PARIS (AFP) - The cost-of-living crisis pushing millions of people towards poverty in Europe is driven by fossil fuels, according to a leading Earth systems scientist, who has warned that global heating risks causing runaway climate change.
Johan Rockstrom, director of the Potsdam Institute for Climate Impact Research and co-author of the new book Earth For All, said that spiralling inflation was in large measure a result of decades of government failures to decarbonise their economies.
"I find it very disturbing that our political leaders in Europe are unable to communicate that high living costs right now are caused by higher prices on fossil fuels," he told Agence France-Presse at the book's launch on Tuesday (Aug 30).
"So this is fossil fuel-driven, supply-driven inflation. If 20 years ago you invested in solar (panels) or had a share in a wind farm, you're not affected today.
"The only reason why we have this crisis now is that we've had 30 years of under-investment in preparing towards this turbulent phase which we knew would be coming," said Rockstrom.
"We've been saying since 1990 that we need to phase out the fossil fuel-driven economy towards a renewable-driven economy. And now here we are - we're now hitting the wall."
European energy prices soared to new records last week ahead of what many analysts expect to be a challenging winter as Russia's invasion of Ukraine continues to disrupt oil and gas supplies.
The year-ahead contract for German electricity reached 995 euros (S$1,386) per megawatt hour, while the French equivalent surged past 1,100 euros - a more than tenfold increase in both countries from last year.
In Britain, energy regulator Ofgem said it would increase the electricity and gas price cap almost twofold from October 1 to an average £3,549 (S$5,800) per year.
Rockstrom, who helped pioneer the concept of planetary boundaries - thresholds of pollution or warming within which humanity can thrive - said he hoped the current energy price crisis would be "communicated as another nail in the coffin" for oil, gas and coal.
"This should accelerate our transition towards renewable energy systems," he said.
'Giant changes required'
Rockstrom has spent two years working on Earth For All - a guide to help humans survive climate change - with several of the authors of The Limits to Growth.
Written 50 years ago, that groundbreaking work warned that the development of civilisation could not go on indefinitely with no limit to resource consumption.
The new book outlines two growth trajectories this century.
The first - "Too Little, Too Late" - sees the economic orthodoxy of the past 40 years endure, leading to ever starker inequality as the Earth's average temperature rises by 2.5 degrees Celsius by 2100.
The second - the "Great Leap" scenario - sees unprecedented mobilisation of resources to produce five changes: eradicate poverty and inequality, empower women, transform the global food system towards more plant-based diets, and rapidly decarbonise energy.
In particular, the book says the International Monetary Fund must provide $1 trillion (S$1.4 trillion) annually to poorer nations to create green jobs, and rich governments to cancel debt to low-income creditors while giving their own citizens a "universal basic dividend" to help share corporate windfalls.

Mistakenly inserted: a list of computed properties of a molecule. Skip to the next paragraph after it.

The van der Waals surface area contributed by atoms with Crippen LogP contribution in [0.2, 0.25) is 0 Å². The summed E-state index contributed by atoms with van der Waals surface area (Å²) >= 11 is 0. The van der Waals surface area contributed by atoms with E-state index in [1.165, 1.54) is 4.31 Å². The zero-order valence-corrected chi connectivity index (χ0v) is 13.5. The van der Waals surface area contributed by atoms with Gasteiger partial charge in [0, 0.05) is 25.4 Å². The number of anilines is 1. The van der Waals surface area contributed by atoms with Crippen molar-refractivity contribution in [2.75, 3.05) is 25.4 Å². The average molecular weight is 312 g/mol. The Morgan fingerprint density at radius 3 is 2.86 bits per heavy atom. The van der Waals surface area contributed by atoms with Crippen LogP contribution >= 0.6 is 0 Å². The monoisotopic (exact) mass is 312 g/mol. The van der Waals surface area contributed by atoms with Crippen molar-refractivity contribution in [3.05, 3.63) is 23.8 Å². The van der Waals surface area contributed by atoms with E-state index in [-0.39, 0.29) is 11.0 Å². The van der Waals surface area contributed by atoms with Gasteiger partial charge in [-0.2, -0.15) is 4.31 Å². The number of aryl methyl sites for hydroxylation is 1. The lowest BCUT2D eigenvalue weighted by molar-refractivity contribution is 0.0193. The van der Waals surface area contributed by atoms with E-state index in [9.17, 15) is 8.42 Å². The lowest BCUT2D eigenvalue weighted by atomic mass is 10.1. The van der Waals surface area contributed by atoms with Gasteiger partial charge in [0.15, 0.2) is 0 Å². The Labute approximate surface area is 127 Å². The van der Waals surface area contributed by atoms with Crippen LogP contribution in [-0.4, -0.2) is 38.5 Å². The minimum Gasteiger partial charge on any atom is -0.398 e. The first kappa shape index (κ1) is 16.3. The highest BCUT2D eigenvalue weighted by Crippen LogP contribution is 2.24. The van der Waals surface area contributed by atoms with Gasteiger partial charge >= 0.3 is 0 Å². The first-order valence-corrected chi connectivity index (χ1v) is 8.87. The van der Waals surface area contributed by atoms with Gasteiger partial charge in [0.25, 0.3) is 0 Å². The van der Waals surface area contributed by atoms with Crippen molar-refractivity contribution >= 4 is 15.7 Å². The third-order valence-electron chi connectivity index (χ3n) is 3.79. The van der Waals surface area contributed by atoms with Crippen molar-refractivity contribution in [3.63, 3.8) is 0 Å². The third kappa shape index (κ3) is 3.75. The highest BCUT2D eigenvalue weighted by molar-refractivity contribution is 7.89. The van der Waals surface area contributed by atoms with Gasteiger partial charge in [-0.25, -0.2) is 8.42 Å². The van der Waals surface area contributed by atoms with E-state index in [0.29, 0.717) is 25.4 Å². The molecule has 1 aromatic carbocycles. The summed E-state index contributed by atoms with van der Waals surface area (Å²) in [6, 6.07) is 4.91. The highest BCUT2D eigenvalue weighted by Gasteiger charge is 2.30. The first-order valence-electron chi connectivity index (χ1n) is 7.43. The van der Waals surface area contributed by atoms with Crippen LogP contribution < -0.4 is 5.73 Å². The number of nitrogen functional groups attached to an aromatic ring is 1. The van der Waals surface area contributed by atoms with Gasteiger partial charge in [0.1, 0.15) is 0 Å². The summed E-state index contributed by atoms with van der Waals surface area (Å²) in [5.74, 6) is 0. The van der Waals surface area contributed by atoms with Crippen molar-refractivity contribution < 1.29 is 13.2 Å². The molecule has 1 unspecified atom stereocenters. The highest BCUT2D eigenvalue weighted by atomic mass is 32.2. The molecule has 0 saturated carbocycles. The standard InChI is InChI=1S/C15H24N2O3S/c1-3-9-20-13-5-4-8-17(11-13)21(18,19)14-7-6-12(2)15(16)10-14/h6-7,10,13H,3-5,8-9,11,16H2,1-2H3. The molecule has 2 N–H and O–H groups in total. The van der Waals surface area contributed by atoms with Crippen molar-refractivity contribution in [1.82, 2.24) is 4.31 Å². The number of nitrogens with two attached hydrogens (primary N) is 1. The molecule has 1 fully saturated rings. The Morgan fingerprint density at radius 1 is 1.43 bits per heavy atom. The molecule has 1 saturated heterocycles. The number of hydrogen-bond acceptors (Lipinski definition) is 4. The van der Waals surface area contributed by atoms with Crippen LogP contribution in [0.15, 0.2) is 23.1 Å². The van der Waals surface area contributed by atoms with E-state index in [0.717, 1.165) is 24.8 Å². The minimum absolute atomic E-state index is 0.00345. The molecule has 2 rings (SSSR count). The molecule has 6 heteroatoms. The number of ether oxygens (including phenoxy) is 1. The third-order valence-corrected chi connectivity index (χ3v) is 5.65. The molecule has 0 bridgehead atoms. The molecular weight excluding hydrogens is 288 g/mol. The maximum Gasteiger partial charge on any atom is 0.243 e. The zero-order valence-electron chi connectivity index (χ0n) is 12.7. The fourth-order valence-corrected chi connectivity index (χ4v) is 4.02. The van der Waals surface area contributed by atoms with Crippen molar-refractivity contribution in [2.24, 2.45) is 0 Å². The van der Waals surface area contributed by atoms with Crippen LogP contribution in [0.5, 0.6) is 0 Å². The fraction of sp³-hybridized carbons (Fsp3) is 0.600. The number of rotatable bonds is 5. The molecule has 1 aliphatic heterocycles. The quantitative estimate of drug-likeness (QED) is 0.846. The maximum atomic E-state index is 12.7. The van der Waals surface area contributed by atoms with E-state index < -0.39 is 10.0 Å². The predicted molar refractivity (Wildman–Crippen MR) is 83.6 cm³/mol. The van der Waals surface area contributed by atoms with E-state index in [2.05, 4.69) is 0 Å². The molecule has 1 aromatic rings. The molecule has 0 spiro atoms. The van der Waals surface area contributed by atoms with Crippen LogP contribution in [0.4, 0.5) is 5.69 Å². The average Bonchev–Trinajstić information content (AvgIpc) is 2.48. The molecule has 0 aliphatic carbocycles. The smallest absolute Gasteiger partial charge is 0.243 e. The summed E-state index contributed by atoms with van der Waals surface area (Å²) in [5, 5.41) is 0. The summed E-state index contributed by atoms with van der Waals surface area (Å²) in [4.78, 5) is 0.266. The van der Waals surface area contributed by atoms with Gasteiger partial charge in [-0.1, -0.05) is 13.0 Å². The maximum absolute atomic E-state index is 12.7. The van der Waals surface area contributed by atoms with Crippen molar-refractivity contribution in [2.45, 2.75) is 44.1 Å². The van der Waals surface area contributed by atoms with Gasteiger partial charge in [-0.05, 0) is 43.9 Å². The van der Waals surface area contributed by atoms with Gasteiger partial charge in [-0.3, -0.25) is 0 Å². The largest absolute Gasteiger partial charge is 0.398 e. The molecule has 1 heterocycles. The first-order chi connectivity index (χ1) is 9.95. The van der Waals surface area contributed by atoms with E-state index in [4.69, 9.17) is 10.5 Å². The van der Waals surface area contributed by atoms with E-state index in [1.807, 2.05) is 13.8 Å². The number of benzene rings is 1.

Rockstrom said the tools are already available to make the Great Leap possible.
"(It) is to do with the current knowledge on all the current existing technologies and practices and policies. If we could put in place all the five turnarounds and scale them up very fast, that's the best outcome we can have."
The project comes after another record-breaking summer that has seen unprecedented heatwaves and drought in Europe and China and devastating floods in Pakistan.
Rockstrom said the world had reached an "urgency point" as climate-linked disasters occur more frequently than predicted in climate models.
"Here we are - at 1.1 deg C (of warming now), the things that we thought would happen perhaps at 2 deg C are happening much earlier and are hitting harder," he said.
Rockstrom was recently involved in a paper studying the "climate endgame" - scenarios such as the complete melting of the Greenland ice sheet or heating "feedback loops", which are deemed by scientists to be extremely unlikely and, he believes, therefore understudied.
He explained the possibility of "self-amplified warming", which is when the Earth itself is triggered into producing emissions from carbon stored in forests and methane in permafrost.
"There is a risk of rolling towards a worst-case scenario, not because we are ploughing in more carbon dioxide and greenhouse gasses from (manmade) sourcing but that the Earth system itself starts emitting these greenhouse gasses."
Rockstrom said scientists needed to "open up a much broader palette of scenarios" in climate models that could incorporate the kind of low-probability, high-impact events that could lead to runaway warming.
As to whether governments were finally ready to take the kind of system-changing action needed to avoid climate meltdown, Rockstrom said that he was "actually quite pessimistic".
"If you asked me three years ago, I would have said I was optimistic - we saw a post-Paris momentum and more policies coming into play and businesses stepping on board," he said.
"Now with the post-Covid meltdown in public trust and the rise of populism... I cannot see that we are really ready to implement all these giant leaps.
"That's why timing is really important. We need to bring back the debate and we have to have a conversation about the urgency of action. But is it a challenge? Definitely."